The artist who sculpted a bronze statuette swiped from a Vancouver art gallery hopes the surveillance video leads police to "Diana."

Trinita Waller has several pieces showcased for sale at the Kurbatoff Gallery on South Granville, and was shocked when the owner called her to notify her that the bronze maquette was removed from a chest-high plinth at the front end of the open-concept space.

“It’s been unsettling for everybody,” said Waller. “[It feels like] not only your personal property, but also your creative property has been stolen.”

The highly-polished bronze stands 22 cm tall and evokes the curves of a dancing woman in the nude. It took Waller weeks to sculpt, case and polish that piece, which has a list price of $1,500 and is the fifth in a limited series of 12 sculptures cast from the mould.

The surveillance video, captured from one of the gallery’s many surveillance cameras, shows a man in a hat and jacket shamble through the door moments after the clerk leads an older couple to complete a sale at the other end of the room. The suspect quickly spins the sculpture off the tall stand it’s screwed onto, pocketing it and looking directly at the camera before looping around that part of the gallery and walking out the door.

“We have been in business for 17 years and this is only the second time something like this has happened,” said Elana Kurbatoff, explaining that while all the paintings and sculptures are for sale the gallery is open to the public to enjoy the pieces featuring the work of more than two dozen artists.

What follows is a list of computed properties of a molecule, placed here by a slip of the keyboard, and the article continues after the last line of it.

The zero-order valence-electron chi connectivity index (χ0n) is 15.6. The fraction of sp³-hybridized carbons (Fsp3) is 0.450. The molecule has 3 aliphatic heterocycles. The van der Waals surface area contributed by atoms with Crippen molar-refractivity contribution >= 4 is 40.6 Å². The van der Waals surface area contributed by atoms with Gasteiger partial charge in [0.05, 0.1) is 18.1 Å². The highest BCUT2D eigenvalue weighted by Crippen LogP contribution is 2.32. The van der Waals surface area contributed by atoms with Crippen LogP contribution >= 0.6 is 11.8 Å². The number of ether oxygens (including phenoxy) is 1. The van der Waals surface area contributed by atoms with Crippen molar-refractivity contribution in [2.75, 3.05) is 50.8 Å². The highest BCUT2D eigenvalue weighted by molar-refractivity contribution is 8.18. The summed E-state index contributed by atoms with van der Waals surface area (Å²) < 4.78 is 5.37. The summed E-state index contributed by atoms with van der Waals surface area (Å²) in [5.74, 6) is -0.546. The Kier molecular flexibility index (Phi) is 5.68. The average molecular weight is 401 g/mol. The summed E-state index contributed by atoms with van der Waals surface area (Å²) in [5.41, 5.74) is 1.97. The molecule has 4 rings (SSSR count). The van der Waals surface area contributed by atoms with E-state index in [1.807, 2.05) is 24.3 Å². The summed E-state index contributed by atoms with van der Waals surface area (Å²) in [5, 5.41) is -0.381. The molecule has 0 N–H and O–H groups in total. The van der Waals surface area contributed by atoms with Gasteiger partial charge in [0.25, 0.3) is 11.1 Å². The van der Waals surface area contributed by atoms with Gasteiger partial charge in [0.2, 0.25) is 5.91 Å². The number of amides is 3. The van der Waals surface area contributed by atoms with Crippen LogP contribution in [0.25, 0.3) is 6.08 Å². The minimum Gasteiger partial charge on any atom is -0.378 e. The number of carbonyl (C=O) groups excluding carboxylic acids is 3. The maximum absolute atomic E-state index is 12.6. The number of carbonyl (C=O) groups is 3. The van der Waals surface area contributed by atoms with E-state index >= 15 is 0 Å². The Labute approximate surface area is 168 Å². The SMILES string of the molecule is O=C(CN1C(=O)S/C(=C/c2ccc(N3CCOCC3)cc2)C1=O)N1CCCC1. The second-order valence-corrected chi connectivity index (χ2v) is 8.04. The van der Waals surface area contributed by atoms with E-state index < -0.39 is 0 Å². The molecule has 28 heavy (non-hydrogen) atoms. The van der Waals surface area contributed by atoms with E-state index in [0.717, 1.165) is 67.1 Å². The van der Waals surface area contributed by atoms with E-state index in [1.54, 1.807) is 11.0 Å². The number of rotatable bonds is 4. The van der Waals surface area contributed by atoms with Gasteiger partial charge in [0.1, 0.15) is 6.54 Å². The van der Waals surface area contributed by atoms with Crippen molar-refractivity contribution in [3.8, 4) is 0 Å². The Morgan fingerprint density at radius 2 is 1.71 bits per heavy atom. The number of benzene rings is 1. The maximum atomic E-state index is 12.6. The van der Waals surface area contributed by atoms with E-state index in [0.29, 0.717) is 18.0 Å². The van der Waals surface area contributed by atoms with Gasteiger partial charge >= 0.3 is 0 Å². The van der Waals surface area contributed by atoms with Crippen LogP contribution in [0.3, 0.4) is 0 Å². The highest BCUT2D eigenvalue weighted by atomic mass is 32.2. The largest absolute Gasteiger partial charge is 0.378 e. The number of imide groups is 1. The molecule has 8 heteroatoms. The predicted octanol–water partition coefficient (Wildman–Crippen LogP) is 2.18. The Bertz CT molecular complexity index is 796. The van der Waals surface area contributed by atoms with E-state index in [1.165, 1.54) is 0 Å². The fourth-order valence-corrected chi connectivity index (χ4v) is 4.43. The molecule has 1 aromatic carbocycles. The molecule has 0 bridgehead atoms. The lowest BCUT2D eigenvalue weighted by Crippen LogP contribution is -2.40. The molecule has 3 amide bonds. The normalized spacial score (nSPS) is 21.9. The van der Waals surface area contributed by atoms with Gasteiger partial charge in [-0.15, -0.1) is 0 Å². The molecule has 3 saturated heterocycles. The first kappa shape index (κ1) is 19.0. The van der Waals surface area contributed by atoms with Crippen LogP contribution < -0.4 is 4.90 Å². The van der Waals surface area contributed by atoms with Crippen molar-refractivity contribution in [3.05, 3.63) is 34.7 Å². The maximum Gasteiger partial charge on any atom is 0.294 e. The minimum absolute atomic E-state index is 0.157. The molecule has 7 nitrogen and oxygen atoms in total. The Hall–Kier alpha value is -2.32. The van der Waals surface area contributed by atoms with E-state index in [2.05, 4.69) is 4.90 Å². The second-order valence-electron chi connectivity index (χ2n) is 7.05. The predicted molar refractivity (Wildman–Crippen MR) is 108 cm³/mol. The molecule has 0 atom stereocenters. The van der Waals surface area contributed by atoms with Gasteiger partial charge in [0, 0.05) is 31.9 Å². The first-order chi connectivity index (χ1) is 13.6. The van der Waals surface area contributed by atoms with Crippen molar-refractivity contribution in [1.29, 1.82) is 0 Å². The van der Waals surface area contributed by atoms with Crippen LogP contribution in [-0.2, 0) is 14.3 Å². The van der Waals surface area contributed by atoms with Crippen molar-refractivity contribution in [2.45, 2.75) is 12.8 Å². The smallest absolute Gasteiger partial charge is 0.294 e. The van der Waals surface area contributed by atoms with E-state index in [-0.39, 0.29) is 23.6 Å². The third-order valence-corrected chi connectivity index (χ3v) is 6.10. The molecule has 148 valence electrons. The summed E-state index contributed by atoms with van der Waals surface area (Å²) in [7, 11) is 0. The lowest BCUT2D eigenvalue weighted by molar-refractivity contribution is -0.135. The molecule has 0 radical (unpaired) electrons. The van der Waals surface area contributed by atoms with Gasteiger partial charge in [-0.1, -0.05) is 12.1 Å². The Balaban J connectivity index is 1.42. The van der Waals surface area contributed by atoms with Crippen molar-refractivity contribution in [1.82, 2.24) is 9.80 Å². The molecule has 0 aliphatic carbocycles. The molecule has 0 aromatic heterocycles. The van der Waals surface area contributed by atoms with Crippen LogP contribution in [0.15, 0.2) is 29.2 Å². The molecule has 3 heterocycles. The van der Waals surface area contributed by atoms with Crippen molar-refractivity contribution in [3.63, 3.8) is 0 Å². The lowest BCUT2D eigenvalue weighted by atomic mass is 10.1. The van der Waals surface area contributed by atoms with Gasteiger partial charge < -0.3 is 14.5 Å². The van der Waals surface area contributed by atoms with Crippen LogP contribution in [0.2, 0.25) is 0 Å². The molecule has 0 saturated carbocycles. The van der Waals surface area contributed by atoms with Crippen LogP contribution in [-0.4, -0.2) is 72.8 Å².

“This was secured and screwed to the base and you needed to know how to unscrew it,” said Kurbatoff, who believes the man may have been to the gallery before. She has alerted the South Granville Business Association, where many other fine art galleries will learn of the theft.

Waller has turned the surveillance video over to Vancouver police, who say they are investigating. A VPD spokesperson told CTV News detectives from the Property Crime Section are also still investigating the June theft of a bronze egg that was part of a Salvador Dali sculpture in downtown Vancouver; they haven’t made any arrests in that case.

Police don’t believe anyone is targeting fine art in Vancouver, but Waller feels her work may have caught the attention of the thief. She fears the piece, the type of work on which her livelihood depends, could be pawned off for a fraction of its value or sold for scrap.

“It’s a big violation.”